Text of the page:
London-based debt watcher Fitch Ratings said Tuesday it may upgrade the credit rating of the Philippines next year, after it revised the country’s outlook to positive from stable.
Fitch gave the Philippines a credit rating of BBB-, the minimum investment grade, with a stable outlook in March 2013 and revised the outlook to positive in September this year.
Fitch said in its latest report the recent revision of the country’s outlook meant the Philippines’ rating could possibly be upgraded in the next 12 to 18 months.
“The Philippines’ positive outlook is driven by a steady strengthening in the country’s structural fundamentals, improvements captured in international measures of governance standards and international competitiveness and reflected in [the] Philippines’ strong macroeconomic performance,” Fitch said.
It said the election of a new administration supportive of strong growth and improved budget balance would support a credit upgrade.
“Strong growth, a structural current account surplus and ongoing fiscal policy discipline are driving a steady improvement in the sovereign’s balance sheet. Increased confidence that these trends will be sustained under the next administration after the 2016 presidential elections would support the case for an upgrade,” it said.
Fitch on Sept. 24 adjusted the country’s rating outlook to positive from stable, saying the governance standards and competitiveness indicators showed a steady improvement under the present administration.
It said the country’s global competitiveness, as ranked by the World Economic Forum, rose to a level comparable to ‘BBB’-rated peers.
Indicators for corruption, transparency and economic freedom have also improved substantially, it said.
Fitch said economic growth continued to outperform ‘BBB’-rated peers, and favorable demographics supported the medium-term growth outlook.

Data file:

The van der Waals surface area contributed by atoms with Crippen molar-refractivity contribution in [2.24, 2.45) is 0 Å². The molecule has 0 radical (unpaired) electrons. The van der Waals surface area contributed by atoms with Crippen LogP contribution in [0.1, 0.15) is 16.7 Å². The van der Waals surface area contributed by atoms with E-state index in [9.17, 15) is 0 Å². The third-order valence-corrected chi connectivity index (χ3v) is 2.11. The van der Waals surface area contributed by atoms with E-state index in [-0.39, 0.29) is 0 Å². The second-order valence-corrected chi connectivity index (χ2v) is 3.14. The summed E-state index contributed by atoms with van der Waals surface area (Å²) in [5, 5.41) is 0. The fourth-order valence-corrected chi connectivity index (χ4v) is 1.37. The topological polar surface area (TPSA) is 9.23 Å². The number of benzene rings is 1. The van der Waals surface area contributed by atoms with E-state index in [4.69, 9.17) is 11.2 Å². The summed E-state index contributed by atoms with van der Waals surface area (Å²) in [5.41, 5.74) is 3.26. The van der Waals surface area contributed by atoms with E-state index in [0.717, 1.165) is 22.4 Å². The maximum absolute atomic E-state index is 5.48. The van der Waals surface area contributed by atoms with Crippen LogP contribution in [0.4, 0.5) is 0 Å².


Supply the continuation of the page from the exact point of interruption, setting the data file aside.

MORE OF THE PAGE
Bangko Sentral ng Pilipinas Governor Amando Tetangco Jr. said earlier the positive outlook from Fitch “signaled the long overdue credit rating upgrade, which appropriately reflects the economy’s outperformance.”
Finance Secretary Cesar Purisima said the revised credit outlook and the likely credit rating upgrade reflected what financial markets were saying all along about the Philippines’ creditworthiness.
Fitch said it expected the Philippines’ gross domestic product GDP to grow 5.6 percent in 2015, as domestic demand remained robust even as external demand weakened.
The Philippines’ total dependency ratio is projected to fall over the next three decades, in contrast to most other ‘BBB’-rated peers and other economies across the region.
Fitch said external finances continued to be key credit strength for the country. The Philippines has run current account surpluses since 2003, underpinned by high levels of worker remittances and revenue from the business process outsourcing industry.
“Fitch expects the current account surplus to narrow to 3.5 percent in 2015, but high enough for the country to reinforce its position as a net external creditor. Fitch expects the Philippines’ strong external finances will provide resilience against potential shifts in global investor sentiment, for example following the tightening of US monetary policy,” it said.
However, it said low per capita incomes were a structural weakness. It said the country’s GDP per capita income at $2,836 in 2014 was low compared with the ‘BBB’ median of $10,654.
Fitch said there could be positive rating action in the coming months if the improvement in the governance standards over the Aquino administration could be sustained following a change in government.
“The rating outlooks are positive. Hence, Fitch does not anticipate a material probability of negative action over the forecast period. However, the main factors that could see the ratings revert to stable outlook are deterioration in governance standards or a reversal in reforms that were implemented under the Aquino administration,” it said.